El Paso Homicides Spiked After Border Fence Was Completed; The Fence Didn’t Cause It

At a recent rally in El Paso, Texas, President Trump again claimed that that city had a high crime rate before a fence was built between it and Mexico in 2008 and 2009.  Many people have pointed out that El Paso has long been a more peaceful city than others, before and after the border fence was built.  This post adds just a few more visuals to hammer home the point made by others and an odd anomaly in homicides.

I constructed the figures using local police department crime data from the Uniform Crime Reports (UCR) database, focusing on departments that policed populations of between 500,000 to 1 million.  That population size was appropriate as El Paso’s population was 683,577 in 2017.  The local police departments variable identifies city police departments in the UCR, but it also includes several large urbanized counties in Maryland, Georgia, Virginia, North Carolina, and elsewhere.  In total, 41 different cities and counties met the criteria, including El Paso.  I further relied on the FBI population estimates to calculate the crime rates.  Lastly, I set the base year of 2000 at 100, and compared the crime rates in El Paso over time with the average crime rates across the other 40 other jurisdictions.

These charts convinced me that I did not need to run any regressions nor was the story significantly than that which was already reported, with one exception.  First, the consistent findings.  Figure 1 shows the overall crime rate in El Paso versus the other 40 jurisdictions.  The gray shaded area is when the El Paso border fence was under construction.  Looks like crime continued to decline in El Paso and in the other cities after the wall was built at about the same rate as it declined prior the government’s construction of a border fence there. 

 

Figure 1: All Crime

 

Figure 2 shows the violent crime rates in El Paso relative to the other jurisdictions, with more of a pre-fence dip in violent crime in El Paso relative to other cities, followed with a bit of a rise before construction began.  The construction of the border fence there looks uneventful.  Figure 3 shows property crime rates and it looks even less impressive than the first two figures.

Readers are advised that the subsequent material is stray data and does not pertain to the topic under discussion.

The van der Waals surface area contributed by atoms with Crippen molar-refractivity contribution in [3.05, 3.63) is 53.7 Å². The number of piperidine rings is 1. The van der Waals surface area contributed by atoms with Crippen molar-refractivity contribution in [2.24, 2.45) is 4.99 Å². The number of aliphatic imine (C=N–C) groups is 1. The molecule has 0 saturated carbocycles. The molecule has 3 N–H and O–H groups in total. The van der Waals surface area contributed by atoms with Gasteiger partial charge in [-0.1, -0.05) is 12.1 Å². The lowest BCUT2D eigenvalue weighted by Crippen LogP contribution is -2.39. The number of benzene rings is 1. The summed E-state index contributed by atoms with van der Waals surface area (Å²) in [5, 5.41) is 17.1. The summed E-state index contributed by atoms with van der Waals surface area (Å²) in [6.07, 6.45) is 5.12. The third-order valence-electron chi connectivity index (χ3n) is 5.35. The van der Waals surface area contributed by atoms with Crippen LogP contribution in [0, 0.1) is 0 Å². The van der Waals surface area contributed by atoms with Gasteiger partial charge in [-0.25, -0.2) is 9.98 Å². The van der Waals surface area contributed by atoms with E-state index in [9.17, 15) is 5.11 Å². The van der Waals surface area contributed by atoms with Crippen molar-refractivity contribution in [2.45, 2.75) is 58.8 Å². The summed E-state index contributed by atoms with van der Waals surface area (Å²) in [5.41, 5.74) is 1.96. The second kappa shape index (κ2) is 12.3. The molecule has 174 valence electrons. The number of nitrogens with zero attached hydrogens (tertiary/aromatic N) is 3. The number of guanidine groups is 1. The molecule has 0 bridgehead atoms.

Figure 2: Violent Crime

 

Figure 3: Property Crime

 

Figure 4 shows the homicide rate in El Paso versus the 40 comparison cities – and it spiked more than a year after the government constructed the fence between El Paso and Mexico.  The homicide rate in El Paso was 2.8 per 100,000 in 2008 when fence construction began, fell to 1.9 in 2009 when fence construction, fell again to 0.8 in 2010, spiked to 2.4 in 2011, and climbed again to 3.4 in 2012 before coming back down.  The big decline happened right after the fence was built, but the huge spike also occurred when the fence was fully constructed.  Without a lot more econometrics, I’m unable to even provide hypotheses to explain the crash and spike in homicides in El Paso.  Illegal immigration is probably not a factor as the number of apprehensions in El Paso crashed, partly because of the border fence and partly because of the end of mass illegal Mexican immigration.  Homicide rates in San Diego and Tucson, two other border cities, do not show a similar pattern. 

 

Figure 4: Homicide

 

Regardless of the potential explanations for the spike in homicides shortly after the government completed the border fence in El Paso, President Trump’s story is even less true than has been reported by others – at least according to the empirical standards of this public debate.  Please don’t take this post or what I wrote here as arguing that the border fence in El Paso caused the spike in homicides, as I see no evidence to support that claim and I have not carried out nearly enough statistical work on this issue to confidently state that.